The fragile peace between the South African union …

Relations between unions and South Africa’s mining industry have, it seems on the surface, never been better. After decades of intense class conflict, rooted in the grotesque exploitation that defined the apartheid era, this is no small feat.

First published in the Daily Maverick 168 weekly newspaper.

The latest example of this outbreak of peace is the three-year wage agreement signed on September 16 between Harmony Gold and no less than five unions straddling the ideological spectrum. The deal was certainly decent for workers, with wage increases that were, in general, well above current inflation rates.

The talks, by all accounts, had gone smoothly from the start and never came close to a stalemate or a dispute, let alone a strike. It is a far cry from ten years ago, when the ascent of the Miners’ Association and Construction Union (Amcu) to the Platinum Belt unleashed a vortex of violence that included the 2012 Marikana massacre. .

Amcu’s murderous turf war with the ANC-aligned National Miners Union (NUM) would continue and Amcu would lead a spectacular five-month strike in 2014 against the platinum sector. Gold and other sectors would also be shaken by social unrest.

Since then, South Africa has become poorer and more unequal, with sluggish economic growth unable to keep pace with population growth. The pandemic and its blockages have added to the prevailing economic misery. Unemployment has skyrocketed to a world record of 34.4%, or 44.4% including discouraged job seekers.

So why the triggering of peace? Such an environment can be conducive to union activism. It can also move him. When unemployment is high – and in South Africa it has now reached the cruising altitudes of large passenger planes – wages are often depressed.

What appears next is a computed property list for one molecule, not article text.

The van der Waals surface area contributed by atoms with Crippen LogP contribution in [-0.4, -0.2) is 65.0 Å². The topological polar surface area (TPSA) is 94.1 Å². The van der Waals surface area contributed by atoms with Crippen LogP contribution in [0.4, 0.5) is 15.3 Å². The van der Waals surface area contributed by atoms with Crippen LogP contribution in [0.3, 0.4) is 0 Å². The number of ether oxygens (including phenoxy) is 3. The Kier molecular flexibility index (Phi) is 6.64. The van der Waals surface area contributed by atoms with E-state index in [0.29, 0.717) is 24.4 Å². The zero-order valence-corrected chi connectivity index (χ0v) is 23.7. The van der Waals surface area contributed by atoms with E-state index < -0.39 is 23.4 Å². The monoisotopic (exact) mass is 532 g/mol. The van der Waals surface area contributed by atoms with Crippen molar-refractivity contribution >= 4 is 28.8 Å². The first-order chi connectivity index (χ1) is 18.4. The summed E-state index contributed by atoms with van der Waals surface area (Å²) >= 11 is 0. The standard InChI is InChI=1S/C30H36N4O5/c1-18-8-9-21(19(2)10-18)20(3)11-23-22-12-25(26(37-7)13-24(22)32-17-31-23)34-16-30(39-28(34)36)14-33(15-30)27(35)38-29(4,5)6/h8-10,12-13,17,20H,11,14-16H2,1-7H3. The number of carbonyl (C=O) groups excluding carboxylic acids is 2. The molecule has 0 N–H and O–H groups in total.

For employers, it’s a buyer’s market.

When it’s very low, wages tend to go up and it becomes a bit of a sellers market. So it makes sense that workers don’t push for massive wage increases in today’s environment.

A cynic might note that unemployment in South Africa was also high in, say, 2012 or 2014, when union activism was at its peak. But rising unemployment will eventually pour cold water into this pot. In this regard, an effective rate of 44.4% can be a tipping point.

And, of course, the sky-high unemployment rate and the economic hardships that brought it about are the consequences of ANC policy failures, which one could argue are now undermining the bargaining power of the party’s union allies. in power.

Other trends are also at work here.

One is a consequence of past union activism – it has reaped dividends. Mining companies have accepted for years, even when commodity prices were depressed and margins slim, wage increases that exceeded inflation.

It started from a low base, but over time it has translated into higher real wages for those lucky enough to have a job. Ultimately, this reduces wage demands.